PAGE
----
In Part 1 and Part 2 of this series, we discussed the definitions as well as what factors decrease the useful and physical life of a commercial building. In this article, we examine a specific property type of commercial real estate that has important deviations from a “typical” older commercial property: residential rental property. We will explore why residential rental buildings (primarily apartments) have shorter economic useful life expectancies and what the main limiting factors in extending a property’s economic useful life is.
Economic Life of an Apartment is 27.5 Years
When considering the purchase of an older residential rental property (such as an apartment) it is important to understand that the useful economic life of an apartment building is significantly shorter than that of a commercial building.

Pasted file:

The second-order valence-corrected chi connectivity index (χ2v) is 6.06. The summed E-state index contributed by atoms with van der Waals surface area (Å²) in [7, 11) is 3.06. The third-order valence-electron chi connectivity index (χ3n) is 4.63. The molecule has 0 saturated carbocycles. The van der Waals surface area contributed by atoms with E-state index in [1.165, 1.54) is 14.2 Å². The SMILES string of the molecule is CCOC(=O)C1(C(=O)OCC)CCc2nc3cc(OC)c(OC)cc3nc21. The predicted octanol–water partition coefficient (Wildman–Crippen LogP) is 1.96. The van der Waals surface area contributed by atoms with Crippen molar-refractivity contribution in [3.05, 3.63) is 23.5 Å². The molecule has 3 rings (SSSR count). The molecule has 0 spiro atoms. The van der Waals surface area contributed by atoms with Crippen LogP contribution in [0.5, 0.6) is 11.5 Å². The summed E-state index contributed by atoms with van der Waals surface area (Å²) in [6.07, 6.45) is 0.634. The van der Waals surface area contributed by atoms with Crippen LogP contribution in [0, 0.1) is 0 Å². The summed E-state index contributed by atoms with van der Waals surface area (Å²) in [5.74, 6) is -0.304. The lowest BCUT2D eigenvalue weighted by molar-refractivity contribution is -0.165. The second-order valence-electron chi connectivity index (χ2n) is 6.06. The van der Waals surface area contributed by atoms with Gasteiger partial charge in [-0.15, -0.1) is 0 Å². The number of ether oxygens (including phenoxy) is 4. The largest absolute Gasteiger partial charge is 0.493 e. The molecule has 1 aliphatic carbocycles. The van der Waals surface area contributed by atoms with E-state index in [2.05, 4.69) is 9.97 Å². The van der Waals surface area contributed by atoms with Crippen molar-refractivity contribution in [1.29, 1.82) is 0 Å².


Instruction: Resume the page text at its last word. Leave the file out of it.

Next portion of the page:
As a reminder, the IRS allows 27.5 years over which you can depreciate residential rental buildings and 39 years for retail and other commercial structures. This shorter depreciation schedule was established to encourage construction of new rental housing, however, it also reflects the fact that residential rental structures have a significantly shorter useful lifespan than commercial structures. The tax code presumes that the useful life of a residential rental building is only 70% of the useful life expectancy of a commercial building.
What factors contribute to a shorter useful life for residential rental housing properties?